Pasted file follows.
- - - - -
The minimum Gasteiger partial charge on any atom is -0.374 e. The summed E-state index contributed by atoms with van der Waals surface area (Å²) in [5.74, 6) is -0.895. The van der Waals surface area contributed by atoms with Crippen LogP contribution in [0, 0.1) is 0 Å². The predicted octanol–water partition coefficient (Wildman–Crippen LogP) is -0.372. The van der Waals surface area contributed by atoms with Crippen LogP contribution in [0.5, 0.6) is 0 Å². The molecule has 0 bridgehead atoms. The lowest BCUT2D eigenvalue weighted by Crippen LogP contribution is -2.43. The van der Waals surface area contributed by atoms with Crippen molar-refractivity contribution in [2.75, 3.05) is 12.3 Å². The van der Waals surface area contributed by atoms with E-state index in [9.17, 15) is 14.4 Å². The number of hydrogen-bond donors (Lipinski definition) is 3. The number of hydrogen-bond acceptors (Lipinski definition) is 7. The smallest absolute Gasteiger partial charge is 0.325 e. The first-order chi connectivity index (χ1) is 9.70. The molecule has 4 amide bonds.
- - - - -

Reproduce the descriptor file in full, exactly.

The minimum Gasteiger partial charge on any atom is -0.374 e. The summed E-state index contributed by atoms with van der Waals surface area (Å²) in [5.74, 6) is -0.895. The van der Waals surface area contributed by atoms with Crippen LogP contribution in [0, 0.1) is 0 Å². The predicted octanol–water partition coefficient (Wildman–Crippen LogP) is -0.372. The van der Waals surface area contributed by atoms with Crippen LogP contribution in [0.5, 0.6) is 0 Å². The molecule has 0 bridgehead atoms. The lowest BCUT2D eigenvalue weighted by Crippen LogP contribution is -2.43. The van der Waals surface area contributed by atoms with Crippen molar-refractivity contribution in [2.75, 3.05) is 12.3 Å². The van der Waals surface area contributed by atoms with E-state index in [9.17, 15) is 14.4 Å². The number of hydrogen-bond donors (Lipinski definition) is 3. The number of hydrogen-bond acceptors (Lipinski definition) is 7. The smallest absolute Gasteiger partial charge is 0.325 e. The first-order chi connectivity index (χ1) is 9.70. The molecule has 4 amide bonds.